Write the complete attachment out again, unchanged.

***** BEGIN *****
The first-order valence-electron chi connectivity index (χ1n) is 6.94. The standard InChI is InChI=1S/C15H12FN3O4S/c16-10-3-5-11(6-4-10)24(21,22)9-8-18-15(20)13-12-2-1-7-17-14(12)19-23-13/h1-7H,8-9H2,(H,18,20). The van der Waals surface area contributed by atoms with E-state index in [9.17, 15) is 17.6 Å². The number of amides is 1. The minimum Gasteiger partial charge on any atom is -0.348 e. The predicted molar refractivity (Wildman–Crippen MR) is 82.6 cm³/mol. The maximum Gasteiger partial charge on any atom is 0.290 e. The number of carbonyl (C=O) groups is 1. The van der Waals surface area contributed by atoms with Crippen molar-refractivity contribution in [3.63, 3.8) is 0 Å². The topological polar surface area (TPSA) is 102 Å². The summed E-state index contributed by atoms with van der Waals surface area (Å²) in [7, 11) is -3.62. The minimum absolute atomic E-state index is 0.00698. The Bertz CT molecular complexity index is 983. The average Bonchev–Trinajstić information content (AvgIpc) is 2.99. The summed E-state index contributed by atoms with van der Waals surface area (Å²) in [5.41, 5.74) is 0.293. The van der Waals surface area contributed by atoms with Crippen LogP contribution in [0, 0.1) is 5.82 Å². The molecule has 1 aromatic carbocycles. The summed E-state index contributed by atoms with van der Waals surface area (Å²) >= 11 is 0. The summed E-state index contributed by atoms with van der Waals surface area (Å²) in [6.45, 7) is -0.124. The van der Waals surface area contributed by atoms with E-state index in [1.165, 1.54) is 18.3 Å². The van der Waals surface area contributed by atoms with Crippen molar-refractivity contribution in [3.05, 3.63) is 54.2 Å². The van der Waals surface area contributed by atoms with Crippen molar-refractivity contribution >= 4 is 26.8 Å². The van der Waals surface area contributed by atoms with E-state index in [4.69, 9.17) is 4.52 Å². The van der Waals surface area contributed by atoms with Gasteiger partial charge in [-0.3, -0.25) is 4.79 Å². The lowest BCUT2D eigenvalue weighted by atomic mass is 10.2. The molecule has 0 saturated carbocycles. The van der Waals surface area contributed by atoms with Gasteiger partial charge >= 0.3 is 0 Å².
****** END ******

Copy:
The first-order valence-electron chi connectivity index (χ1n) is 6.94. The standard InChI is InChI=1S/C15H12FN3O4S/c16-10-3-5-11(6-4-10)24(21,22)9-8-18-15(20)13-12-2-1-7-17-14(12)19-23-13/h1-7H,8-9H2,(H,18,20). The van der Waals surface area contributed by atoms with E-state index in [9.17, 15) is 17.6 Å². The number of amides is 1. The minimum Gasteiger partial charge on any atom is -0.348 e. The predicted molar refractivity (Wildman–Crippen MR) is 82.6 cm³/mol. The maximum Gasteiger partial charge on any atom is 0.290 e. The number of carbonyl (C=O) groups is 1. The van der Waals surface area contributed by atoms with Crippen molar-refractivity contribution in [3.63, 3.8) is 0 Å². The topological polar surface area (TPSA) is 102 Å². The summed E-state index contributed by atoms with van der Waals surface area (Å²) in [7, 11) is -3.62. The minimum absolute atomic E-state index is 0.00698. The Bertz CT molecular complexity index is 983. The average Bonchev–Trinajstić information content (AvgIpc) is 2.99. The summed E-state index contributed by atoms with van der Waals surface area (Å²) in [5.41, 5.74) is 0.293. The van der Waals surface area contributed by atoms with Crippen LogP contribution in [0, 0.1) is 5.82 Å². The molecule has 1 aromatic carbocycles. The summed E-state index contributed by atoms with van der Waals surface area (Å²) >= 11 is 0. The summed E-state index contributed by atoms with van der Waals surface area (Å²) in [6.45, 7) is -0.124. The van der Waals surface area contributed by atoms with E-state index in [1.165, 1.54) is 18.3 Å². The van der Waals surface area contributed by atoms with Crippen molar-refractivity contribution in [3.05, 3.63) is 54.2 Å². The van der Waals surface area contributed by atoms with Crippen molar-refractivity contribution >= 4 is 26.8 Å². The van der Waals surface area contributed by atoms with E-state index in [4.69, 9.17) is 4.52 Å². The van der Waals surface area contributed by atoms with Gasteiger partial charge in [-0.3, -0.25) is 4.79 Å². The lowest BCUT2D eigenvalue weighted by atomic mass is 10.2. The molecule has 0 saturated carbocycles. The van der Waals surface area contributed by atoms with Gasteiger partial charge >= 0.3 is 0 Å².